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Year: 2007  Vol. 11   Num. 4  - Oct/Dec Print:
Original Article
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Clinical Characteristics of Allergic Patients Living in a Topical Climate City
Caracteristicas Clínicas dos Pacientes Alérgicos que Vivem em Cidade de Clima Tropical
Author(s):
Adriano Santana Fonseca1, Nilvano Alves Andrade2, Viviane Boaventura3, Cristiane Britto4
Key words:
Rhinitis. Signs and symptoms. Otolaryngology.
Abstract:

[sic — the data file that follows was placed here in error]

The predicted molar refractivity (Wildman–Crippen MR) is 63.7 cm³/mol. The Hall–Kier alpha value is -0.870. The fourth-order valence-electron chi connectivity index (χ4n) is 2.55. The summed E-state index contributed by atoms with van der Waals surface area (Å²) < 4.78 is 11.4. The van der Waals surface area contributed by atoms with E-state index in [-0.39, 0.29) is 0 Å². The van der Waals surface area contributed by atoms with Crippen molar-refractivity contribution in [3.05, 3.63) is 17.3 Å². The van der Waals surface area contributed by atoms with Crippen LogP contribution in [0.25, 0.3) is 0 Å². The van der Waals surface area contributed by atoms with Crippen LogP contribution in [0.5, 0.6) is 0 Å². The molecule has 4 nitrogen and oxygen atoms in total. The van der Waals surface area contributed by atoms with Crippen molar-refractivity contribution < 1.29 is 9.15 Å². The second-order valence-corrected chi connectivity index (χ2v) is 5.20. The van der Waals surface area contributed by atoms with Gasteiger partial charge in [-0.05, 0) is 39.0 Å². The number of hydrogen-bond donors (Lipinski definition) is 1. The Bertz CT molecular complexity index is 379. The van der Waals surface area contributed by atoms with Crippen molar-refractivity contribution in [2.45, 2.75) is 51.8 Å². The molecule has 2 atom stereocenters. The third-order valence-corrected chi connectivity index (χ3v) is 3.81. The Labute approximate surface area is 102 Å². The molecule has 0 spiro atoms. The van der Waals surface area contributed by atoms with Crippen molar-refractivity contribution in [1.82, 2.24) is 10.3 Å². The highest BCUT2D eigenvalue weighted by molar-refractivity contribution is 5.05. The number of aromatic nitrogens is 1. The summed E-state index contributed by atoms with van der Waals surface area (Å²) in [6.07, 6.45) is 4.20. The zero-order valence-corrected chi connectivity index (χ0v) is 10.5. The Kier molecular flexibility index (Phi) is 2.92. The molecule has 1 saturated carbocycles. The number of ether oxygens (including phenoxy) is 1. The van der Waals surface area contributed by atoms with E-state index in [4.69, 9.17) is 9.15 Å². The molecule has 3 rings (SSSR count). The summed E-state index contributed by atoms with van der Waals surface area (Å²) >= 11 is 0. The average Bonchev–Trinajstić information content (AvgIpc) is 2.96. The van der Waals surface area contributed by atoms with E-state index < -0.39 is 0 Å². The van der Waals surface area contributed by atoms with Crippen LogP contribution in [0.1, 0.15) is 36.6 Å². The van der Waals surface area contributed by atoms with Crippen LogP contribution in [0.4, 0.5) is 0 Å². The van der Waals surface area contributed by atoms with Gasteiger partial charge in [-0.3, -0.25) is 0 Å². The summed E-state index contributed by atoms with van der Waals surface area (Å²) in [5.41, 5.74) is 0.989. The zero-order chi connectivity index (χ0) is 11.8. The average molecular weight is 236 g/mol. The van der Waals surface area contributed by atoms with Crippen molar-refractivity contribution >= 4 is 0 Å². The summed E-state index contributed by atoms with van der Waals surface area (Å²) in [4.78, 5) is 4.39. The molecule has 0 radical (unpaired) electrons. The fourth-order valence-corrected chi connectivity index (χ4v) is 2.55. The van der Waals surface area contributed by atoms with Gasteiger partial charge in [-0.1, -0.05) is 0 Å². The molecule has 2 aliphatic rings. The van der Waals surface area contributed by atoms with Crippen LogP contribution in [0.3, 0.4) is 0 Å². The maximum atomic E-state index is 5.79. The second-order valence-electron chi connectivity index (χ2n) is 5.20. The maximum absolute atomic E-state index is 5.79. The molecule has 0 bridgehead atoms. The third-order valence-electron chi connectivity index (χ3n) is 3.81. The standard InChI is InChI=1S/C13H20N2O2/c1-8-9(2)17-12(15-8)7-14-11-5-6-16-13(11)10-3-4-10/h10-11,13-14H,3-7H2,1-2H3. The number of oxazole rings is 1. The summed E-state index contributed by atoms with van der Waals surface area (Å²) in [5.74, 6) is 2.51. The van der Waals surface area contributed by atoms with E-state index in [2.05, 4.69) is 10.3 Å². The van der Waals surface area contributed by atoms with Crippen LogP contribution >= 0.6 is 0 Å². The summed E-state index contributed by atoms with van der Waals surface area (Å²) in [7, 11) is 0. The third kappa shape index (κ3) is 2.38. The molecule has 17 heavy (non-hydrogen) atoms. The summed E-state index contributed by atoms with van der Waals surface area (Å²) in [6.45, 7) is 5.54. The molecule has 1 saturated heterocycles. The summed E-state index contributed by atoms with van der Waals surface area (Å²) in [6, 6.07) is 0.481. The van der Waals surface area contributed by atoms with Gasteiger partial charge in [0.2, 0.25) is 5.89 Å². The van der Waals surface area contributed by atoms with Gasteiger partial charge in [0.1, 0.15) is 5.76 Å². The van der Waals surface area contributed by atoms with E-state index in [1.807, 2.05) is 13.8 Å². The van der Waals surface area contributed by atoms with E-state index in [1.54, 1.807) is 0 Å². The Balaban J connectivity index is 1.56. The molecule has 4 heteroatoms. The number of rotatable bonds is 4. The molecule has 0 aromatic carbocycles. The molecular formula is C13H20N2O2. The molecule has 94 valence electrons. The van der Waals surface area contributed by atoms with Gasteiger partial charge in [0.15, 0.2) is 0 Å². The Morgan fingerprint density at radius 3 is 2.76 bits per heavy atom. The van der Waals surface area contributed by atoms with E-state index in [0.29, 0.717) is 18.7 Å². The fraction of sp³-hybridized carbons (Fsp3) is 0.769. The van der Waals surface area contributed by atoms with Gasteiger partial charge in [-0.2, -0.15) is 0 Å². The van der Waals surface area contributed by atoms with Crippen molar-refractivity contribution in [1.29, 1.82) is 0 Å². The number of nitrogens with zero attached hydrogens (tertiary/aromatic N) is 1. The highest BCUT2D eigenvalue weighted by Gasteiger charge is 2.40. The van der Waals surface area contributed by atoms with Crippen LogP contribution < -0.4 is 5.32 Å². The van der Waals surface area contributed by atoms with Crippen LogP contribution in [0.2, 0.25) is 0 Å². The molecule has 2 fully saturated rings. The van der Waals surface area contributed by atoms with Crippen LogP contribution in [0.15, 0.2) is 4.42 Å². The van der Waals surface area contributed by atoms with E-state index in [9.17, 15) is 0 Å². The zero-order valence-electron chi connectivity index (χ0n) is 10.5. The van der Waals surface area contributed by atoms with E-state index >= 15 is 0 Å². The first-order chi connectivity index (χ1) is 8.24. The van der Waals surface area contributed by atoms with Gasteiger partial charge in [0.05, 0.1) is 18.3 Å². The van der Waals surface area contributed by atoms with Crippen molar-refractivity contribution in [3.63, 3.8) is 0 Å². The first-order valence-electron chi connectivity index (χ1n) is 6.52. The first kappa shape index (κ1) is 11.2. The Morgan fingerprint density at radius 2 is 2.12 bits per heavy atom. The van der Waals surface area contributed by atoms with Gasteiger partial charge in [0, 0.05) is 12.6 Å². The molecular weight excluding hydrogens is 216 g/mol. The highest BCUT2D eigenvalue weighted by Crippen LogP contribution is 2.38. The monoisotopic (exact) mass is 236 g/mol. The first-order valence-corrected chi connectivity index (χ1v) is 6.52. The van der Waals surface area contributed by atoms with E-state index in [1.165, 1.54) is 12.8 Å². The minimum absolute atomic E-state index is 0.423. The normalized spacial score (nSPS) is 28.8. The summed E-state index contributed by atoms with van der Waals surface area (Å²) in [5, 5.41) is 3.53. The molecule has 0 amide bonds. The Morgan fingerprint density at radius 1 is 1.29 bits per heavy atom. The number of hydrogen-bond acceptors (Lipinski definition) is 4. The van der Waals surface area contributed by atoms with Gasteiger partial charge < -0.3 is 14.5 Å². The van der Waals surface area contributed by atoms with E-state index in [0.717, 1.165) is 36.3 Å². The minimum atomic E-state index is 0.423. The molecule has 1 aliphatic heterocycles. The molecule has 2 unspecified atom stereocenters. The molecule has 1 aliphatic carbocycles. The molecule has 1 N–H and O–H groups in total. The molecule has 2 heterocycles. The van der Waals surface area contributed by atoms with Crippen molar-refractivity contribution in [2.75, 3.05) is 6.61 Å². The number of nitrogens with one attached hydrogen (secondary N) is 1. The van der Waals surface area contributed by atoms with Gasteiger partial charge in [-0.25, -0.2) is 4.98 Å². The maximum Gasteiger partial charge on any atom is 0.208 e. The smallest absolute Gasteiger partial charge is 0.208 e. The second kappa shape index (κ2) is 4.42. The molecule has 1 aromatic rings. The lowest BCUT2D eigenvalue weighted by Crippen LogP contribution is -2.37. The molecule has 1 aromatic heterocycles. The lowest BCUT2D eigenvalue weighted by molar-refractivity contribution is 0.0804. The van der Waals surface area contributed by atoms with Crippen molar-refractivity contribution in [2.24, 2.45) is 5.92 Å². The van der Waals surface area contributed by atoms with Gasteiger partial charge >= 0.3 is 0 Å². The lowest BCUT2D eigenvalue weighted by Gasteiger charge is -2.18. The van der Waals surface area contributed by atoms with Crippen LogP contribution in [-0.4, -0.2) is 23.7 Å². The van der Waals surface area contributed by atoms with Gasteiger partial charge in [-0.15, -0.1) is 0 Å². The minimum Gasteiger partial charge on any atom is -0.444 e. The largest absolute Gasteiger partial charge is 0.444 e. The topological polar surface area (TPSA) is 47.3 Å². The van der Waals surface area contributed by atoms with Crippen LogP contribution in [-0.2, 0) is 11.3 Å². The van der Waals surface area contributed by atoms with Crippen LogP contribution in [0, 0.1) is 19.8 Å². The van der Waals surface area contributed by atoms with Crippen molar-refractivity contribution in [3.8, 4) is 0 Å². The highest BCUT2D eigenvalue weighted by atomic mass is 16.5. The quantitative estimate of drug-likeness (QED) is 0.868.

Introduction: The allergic rhinosinusitis is one of the main chronic respiratory pathologies, for its high prevalence, the association with asthma and sinusitis and for the impact in the quality of life of the carrier. The carrying patients of allergic rhinosinusitis presents hyper sensibility reaction type 1, with persistent inflammation of the nasal mucous. Nasal hyper reactivity is observed by following symptoms: nasal dripping, itch and obstruction, that can regress spontaneously with correct treatment. Objective: Evaluate group of patients with spontaneous complaint of allergic rhinosinusitis in city with tropical climate. Materials and Methods: The total of patients was of 45, of these had been selected 29 patients, between 10 - 35 years, with spontaneous complaint of allergic rhinosinusitis and inflammation of the nasal mucous according to II the Brazilian Consensus on Rhinitis. Results: The main symptoms related for the patients: nasal Itch (96,5%), nasal obstruction (93%), sneeze (93%), nasal dripping (82,7%), itch in pharynx (65,5%), ocular itch (62%) e tears dripping (55%). The main findings: hypertrophy of inferior turbinate (69%), mucous pallor (65,5%) and septum deviated (41,3%). The main allergens observed: house dust (54 %), cat skin (34,6%), dog skin (27%), tobacco (23%), lã (19,2%), fungus (19,2%), grass (19,2%) and flowers (7%). Conclusion: The otolaryngology manifestations of allergic rhinitis had not been different of the observed ones in literature and the consensus. The intensity of the symptoms is that it can vary, in accordance with the ambient factors.